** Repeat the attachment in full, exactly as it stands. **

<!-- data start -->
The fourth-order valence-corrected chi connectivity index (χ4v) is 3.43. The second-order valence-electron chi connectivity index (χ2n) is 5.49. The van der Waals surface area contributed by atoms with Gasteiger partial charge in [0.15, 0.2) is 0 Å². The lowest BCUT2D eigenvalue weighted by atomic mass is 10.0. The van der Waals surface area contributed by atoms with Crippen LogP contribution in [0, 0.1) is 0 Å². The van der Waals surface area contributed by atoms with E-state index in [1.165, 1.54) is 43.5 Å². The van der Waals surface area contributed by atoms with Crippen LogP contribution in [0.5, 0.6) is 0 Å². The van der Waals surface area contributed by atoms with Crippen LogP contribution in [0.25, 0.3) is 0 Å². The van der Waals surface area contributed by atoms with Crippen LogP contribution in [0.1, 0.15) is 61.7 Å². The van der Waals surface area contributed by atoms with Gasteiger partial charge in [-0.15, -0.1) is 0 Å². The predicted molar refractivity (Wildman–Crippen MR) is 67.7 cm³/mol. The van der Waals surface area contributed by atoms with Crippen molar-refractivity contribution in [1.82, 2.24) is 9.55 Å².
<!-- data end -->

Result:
The fourth-order valence-corrected chi connectivity index (χ4v) is 3.43. The second-order valence-electron chi connectivity index (χ2n) is 5.49. The van der Waals surface area contributed by atoms with Gasteiger partial charge in [0.15, 0.2) is 0 Å². The lowest BCUT2D eigenvalue weighted by atomic mass is 10.0. The van der Waals surface area contributed by atoms with Crippen LogP contribution in [0, 0.1) is 0 Å². The van der Waals surface area contributed by atoms with E-state index in [1.165, 1.54) is 43.5 Å². The van der Waals surface area contributed by atoms with Crippen LogP contribution in [0.5, 0.6) is 0 Å². The van der Waals surface area contributed by atoms with Crippen LogP contribution in [0.25, 0.3) is 0 Å². The van der Waals surface area contributed by atoms with Crippen LogP contribution in [0.1, 0.15) is 61.7 Å². The van der Waals surface area contributed by atoms with Gasteiger partial charge in [-0.15, -0.1) is 0 Å². The predicted molar refractivity (Wildman–Crippen MR) is 67.7 cm³/mol. The van der Waals surface area contributed by atoms with Crippen molar-refractivity contribution in [1.82, 2.24) is 9.55 Å².